In the wee hours of this morning I happened to see a Facebook post from Bishop Stika that he had been at the hospital visiting Jeff Emitt, a seminarian of the Diocese of Knoxville, and that Jeff was in his final hours, and that he would likely “return to the Father” within a very short time. The Bishop later posted that Jeff had entered Eternal Life not long after he had left him. Jeff was our diocese’s oldest seminarian, and he was waging a very long battle with cancer. I first came to know Jeff myself when we were parishioners together at Holy Ghost, and were both active members in Knights of Columbus Council 645. When Jeff entered seminary for the diocese, this seemed like no surprise at all to me when I heard about it, and I doubt I was the only one. Those of us who knew Jeff believed he would be an excellent priest because he had so much life experience. He had been married and widowed, he knew what it was like to labor for a living, and he identified with the marginalized, with the weak, and the powerless. He certainly made me feel welcome when Nicole and I first came to Knoxville together as husband and wife and we became a part of Holy Ghost at the time, and I joined 645.
There is no question in my mind that Jeff Emitt would have been a fine and holy priest, for he was a holy man who carried himself with quiet dignity. The last extended conversation that I had with him was online, regrettably it was a year and a half or so ago, and I ended by sharing with him that if I were ordained a deacon, I hoped that one day I would be able to assist him at the altar. That won’t be happening on this side of eternity, but perhaps one day, in that Great Eternal Liturgy (cf. Revelation ch4–ch.5) we will celebrate together in union with the whole Body of Christ with the Father in the unity of the Holy Spirit. It can be difficult to think and wonder why God didn’t allow all of us to enjoy the blessings of “Father Jeff,” and I can’t even pretend to have the answers to that, but we can be thankful for the gift of Jeff Emitt’s life, and the gift that he was to the Church in the time that he was with us here in the Church Militant. He has, as the bishop said, returned to the Father. Perhaps it is a chance for us to reflect on the reality that we, too, seek to return to the Father, and when we do, we can look to Jeff as an example of the goodness and holiness, of the kind of life that we might want to lead in reflecting Christ to others, as he did.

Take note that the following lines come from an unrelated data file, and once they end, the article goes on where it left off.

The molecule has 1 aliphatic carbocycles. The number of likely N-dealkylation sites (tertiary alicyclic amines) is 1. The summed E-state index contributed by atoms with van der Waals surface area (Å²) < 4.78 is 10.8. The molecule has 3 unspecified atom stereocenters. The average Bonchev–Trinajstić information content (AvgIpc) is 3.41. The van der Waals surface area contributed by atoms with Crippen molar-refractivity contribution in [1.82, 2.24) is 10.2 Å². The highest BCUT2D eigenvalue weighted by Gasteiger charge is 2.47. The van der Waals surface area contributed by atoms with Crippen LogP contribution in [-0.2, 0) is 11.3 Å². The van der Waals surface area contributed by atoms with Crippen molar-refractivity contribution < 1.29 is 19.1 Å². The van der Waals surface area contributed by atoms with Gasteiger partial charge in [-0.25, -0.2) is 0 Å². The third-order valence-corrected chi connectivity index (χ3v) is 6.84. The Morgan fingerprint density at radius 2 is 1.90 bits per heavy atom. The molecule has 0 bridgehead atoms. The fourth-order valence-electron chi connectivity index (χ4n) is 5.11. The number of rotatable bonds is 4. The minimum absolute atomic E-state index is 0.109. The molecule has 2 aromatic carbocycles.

One only needs to take a gander at social media to see the reaction of Jeff’s passing from this present world, and the friends that he enjoyed and the people that he touched, and the mark that he left on our local Church. If I seem at a loss for words, I am, but I wanted to try and pray for Jeff in the way that he deserves, and I thought of a way common to any of us who are in formation for the priesthood or the diaconate or the religious life. It is a prayer said by seminarians, priests, monks, friars, brothers, sisters, and many of the people of God throughout the world at the end of many days.
Salve, Regina, Mater misericordiae,
vita, dulcedo, et spes nostra, salve.
ad te clamamus exsules filii Hevae,
ad te suspiramus, gementes et flentes
in hac lacrimarum valle.
Eia, ergo, advocata nostra, illos tuos
misericordes oculos ad nos converte;
et Jesum, benedictum fructum ventris tui,
nobis post hoc exsilium ostende.
O clemens, O pia, O dulcis Virgo Maria.
Hail, Holy Queen, Mother of Mercy,
our life, our sweetness, and our hope.
To thee do we cry, poor banished children of Eve.
To thee do we sigh, mourning and weeping in this valley of tears.
Turn then, most gracious advocate, thine eyes of mercy toward us,
and after this our exile, show unto us the blessed fruit of thy womb, Jesus.
O clement, O loving, O sweet Virgin Mary.
This is one of the most beautiful renditions of the Salve Regina that I have ever heard. It actually comes from the funeral Mass of Archduke Otto von Habsburg of Austria. I was struck by the way the entire congregation belted out this beautiful hymn to Our Lady, and I thought it a very worthy way to unite in virtual prayer online for Jeff. Many of us pray this prayer, or some variant of it, at the end of each day so that, through the intercession of the Blessed Virgin Mary, we pray that we might be shown through her into the arms of Jesus at the end of “this our exile” in this world.
Jeff, may the angels receive you into Paradise. May the martyrs receive you, and lead you to the holy city, Jerusalem. May the ranks of angels receive you, and with Lazarus, once a poor man, may you have eternal rest.
Jeff Emitt’s visitation will be this Friday, July 18th at Lynnhurst/Greenwood Chapel, 2300 West Adair Drive, Knoxville, TN 37918. The Funeral Mass will be held on Saturday, July 19, 2014 at Holy Ghost Church in Knoxville at 10:00 a.m.